The first European Practical Method meeting took place in Vienna in late winter 2017. On 17. – 19. February, people from Göttingen, Berlin and Vienna convened in this wonderful city to practice and exchange experiences.

On Saturday and Sunday, we dedicated a lot of time to practice the Yilu. Also, we worked on basic foundations and put special emphasis on progressions in partner work. Special thanks to Rick, who instructed us in these progressions in the most precise and knowledgeable way.

Altogether, it was a great meeting. I am sure that everyone had her or his very personal insights and “aha!”-moments. I myself, being relatively new to Taiji, surely learned a mountain of things. It has been really motivating to see other people with more experience practicing Taiji.

Many of us already knew each other, having met before on workshops or at Daqingshan, now having the chance to catch up on what happen since then. But many also could get to know each other for the first time. Being able to practice with many enthusiastic and committed people made the days in Vienna an invaluable experience.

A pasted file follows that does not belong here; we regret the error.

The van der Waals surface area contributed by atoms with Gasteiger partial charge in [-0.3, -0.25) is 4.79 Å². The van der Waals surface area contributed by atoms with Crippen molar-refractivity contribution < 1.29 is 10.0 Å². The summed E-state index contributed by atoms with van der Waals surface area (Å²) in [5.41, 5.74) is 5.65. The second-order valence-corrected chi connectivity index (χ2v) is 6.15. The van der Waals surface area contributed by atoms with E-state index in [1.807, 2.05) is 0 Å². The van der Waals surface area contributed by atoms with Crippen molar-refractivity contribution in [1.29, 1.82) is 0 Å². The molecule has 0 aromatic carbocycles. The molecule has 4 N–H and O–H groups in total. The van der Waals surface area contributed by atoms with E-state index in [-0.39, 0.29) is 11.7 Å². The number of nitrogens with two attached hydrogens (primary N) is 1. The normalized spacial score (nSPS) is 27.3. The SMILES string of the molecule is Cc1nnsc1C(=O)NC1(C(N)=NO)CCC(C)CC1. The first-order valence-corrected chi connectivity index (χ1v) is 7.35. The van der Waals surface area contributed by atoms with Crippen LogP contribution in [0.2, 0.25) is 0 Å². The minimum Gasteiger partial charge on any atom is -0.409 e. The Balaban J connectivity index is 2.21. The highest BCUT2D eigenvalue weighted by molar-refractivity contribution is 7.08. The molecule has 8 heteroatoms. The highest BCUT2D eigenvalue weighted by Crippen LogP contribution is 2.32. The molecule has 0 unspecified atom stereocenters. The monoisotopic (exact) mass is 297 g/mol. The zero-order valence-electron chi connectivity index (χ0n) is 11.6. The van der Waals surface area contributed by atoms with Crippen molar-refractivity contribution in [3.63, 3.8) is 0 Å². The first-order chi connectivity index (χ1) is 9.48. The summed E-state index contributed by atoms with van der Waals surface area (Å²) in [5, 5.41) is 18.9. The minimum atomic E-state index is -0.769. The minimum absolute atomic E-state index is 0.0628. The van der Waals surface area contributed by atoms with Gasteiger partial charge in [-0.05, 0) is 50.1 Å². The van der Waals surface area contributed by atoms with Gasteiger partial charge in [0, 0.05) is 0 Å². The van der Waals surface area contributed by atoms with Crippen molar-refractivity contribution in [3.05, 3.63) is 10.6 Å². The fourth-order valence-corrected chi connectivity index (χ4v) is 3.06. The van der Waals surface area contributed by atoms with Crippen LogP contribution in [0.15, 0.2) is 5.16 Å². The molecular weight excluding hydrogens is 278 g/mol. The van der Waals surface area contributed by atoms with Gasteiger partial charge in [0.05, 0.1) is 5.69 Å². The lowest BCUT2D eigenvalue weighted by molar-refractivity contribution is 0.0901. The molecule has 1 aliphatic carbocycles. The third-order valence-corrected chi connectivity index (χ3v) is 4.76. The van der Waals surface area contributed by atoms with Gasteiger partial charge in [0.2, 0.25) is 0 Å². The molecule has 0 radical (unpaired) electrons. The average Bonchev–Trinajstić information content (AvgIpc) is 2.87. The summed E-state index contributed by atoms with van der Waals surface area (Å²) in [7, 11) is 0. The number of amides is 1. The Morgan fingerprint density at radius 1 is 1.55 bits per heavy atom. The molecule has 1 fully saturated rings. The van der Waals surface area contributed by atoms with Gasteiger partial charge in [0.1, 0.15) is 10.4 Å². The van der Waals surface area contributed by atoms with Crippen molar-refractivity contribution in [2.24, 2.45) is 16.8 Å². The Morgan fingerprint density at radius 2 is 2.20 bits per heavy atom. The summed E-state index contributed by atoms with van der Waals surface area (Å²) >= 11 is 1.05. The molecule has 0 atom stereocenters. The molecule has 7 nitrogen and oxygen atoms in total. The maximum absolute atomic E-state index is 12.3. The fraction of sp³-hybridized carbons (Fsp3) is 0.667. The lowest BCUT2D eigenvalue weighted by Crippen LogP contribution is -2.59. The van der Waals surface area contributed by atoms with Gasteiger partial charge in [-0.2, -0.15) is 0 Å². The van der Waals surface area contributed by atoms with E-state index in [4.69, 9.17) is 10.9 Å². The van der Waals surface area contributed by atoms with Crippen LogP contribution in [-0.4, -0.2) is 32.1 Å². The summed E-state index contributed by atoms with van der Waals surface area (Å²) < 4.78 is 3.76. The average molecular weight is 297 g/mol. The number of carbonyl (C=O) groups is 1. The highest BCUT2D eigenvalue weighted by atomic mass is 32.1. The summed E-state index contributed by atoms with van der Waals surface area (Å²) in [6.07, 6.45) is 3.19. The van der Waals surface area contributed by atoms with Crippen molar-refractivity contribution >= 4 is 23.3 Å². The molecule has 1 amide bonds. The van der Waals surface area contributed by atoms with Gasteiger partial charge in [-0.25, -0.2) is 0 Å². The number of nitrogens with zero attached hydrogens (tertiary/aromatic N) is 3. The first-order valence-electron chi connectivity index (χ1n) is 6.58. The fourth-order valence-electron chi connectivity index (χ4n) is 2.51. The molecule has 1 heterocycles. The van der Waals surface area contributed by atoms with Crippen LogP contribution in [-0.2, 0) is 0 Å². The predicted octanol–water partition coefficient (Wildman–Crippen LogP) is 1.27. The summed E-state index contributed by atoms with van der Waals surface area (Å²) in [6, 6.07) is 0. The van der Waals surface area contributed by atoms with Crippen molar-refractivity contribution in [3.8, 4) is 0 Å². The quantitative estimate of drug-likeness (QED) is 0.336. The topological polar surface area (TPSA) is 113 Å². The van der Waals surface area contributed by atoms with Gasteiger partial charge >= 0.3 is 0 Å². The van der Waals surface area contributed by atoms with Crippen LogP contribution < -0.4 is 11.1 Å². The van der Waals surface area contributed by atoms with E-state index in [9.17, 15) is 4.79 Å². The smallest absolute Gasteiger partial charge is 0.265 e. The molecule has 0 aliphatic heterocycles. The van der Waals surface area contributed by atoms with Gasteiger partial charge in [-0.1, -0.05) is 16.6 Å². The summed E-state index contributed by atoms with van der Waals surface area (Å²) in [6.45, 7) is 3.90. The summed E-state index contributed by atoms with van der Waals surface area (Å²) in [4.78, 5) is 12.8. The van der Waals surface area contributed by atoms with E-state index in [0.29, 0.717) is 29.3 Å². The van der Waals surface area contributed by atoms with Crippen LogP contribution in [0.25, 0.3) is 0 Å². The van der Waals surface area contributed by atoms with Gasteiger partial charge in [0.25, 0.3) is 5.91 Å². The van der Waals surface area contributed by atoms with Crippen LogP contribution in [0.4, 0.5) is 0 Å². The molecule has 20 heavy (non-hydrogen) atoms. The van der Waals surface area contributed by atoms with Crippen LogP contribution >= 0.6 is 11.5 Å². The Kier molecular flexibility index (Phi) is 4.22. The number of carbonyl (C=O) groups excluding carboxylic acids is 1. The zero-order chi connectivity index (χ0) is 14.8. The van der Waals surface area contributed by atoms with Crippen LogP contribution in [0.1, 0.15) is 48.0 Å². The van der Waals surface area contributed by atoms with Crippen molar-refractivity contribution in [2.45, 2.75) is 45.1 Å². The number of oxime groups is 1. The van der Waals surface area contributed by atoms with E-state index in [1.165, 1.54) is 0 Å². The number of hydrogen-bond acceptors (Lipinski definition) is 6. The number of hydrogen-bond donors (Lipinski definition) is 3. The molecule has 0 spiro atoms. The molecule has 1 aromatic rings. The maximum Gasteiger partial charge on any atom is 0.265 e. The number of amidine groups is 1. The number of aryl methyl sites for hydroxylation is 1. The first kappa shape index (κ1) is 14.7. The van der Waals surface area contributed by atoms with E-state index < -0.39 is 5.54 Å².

Many thanks to Carlotta, Pawel, Fabian and Rick, who made the meeting possible. Thanks to your commitment, it has been a wonderful and enriching weekend. Hope to see all of you again and many more on the next meeting, which will probably be hosted in Berlin in 2018.

Best wishes, Jann

True Intention 1

by Hugo Ramiro on 2017/04/06

 

water has intention

The water has perfect intention.

“The real intention is without intention.”
- Chen Zhonghua

When you make a machine, the machine can only do what it was made for.
If there is a slope and a ball at the top, the ball will roll down. That is intention. There is no thinking, there is no imagination. There is no choice. The only thing that can happen, happens.

Humans are backwards. In other words, humans will do everything but what they were made for. We have a myriad of methods that we use to avoid doing the one thing we must do to develop and learn.

In taiji, we are training to make our body like a true machine again. It can only do what it can do. There is no choice, no alternative. You either do it or break doing it.

On Speed 4

by Brennan Toh on 2017/04/04